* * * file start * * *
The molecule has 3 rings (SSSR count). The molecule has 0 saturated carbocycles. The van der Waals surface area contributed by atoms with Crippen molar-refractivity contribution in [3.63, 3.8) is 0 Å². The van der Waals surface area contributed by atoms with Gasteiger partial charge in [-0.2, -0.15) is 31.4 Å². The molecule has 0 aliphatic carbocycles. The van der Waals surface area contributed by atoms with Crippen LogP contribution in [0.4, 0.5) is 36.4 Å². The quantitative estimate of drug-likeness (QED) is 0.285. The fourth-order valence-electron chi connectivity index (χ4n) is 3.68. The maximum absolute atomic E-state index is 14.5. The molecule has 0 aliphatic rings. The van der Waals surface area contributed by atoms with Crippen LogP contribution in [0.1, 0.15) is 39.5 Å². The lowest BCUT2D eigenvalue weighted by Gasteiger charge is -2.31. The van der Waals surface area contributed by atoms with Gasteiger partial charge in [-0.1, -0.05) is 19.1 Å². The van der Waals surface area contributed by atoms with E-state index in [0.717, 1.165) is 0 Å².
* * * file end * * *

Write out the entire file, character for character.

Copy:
The molecule has 3 rings (SSSR count). The molecule has 0 saturated carbocycles. The van der Waals surface area contributed by atoms with Crippen molar-refractivity contribution in [3.63, 3.8) is 0 Å². The van der Waals surface area contributed by atoms with Gasteiger partial charge in [-0.2, -0.15) is 31.4 Å². The molecule has 0 aliphatic carbocycles. The van der Waals surface area contributed by atoms with Crippen LogP contribution in [0.4, 0.5) is 36.4 Å². The quantitative estimate of drug-likeness (QED) is 0.285. The fourth-order valence-electron chi connectivity index (χ4n) is 3.68. The maximum absolute atomic E-state index is 14.5. The molecule has 0 aliphatic rings. The van der Waals surface area contributed by atoms with Crippen LogP contribution in [0.1, 0.15) is 39.5 Å². The lowest BCUT2D eigenvalue weighted by Gasteiger charge is -2.31. The van der Waals surface area contributed by atoms with Gasteiger partial charge in [-0.1, -0.05) is 19.1 Å². The van der Waals surface area contributed by atoms with E-state index in [0.717, 1.165) is 0 Å².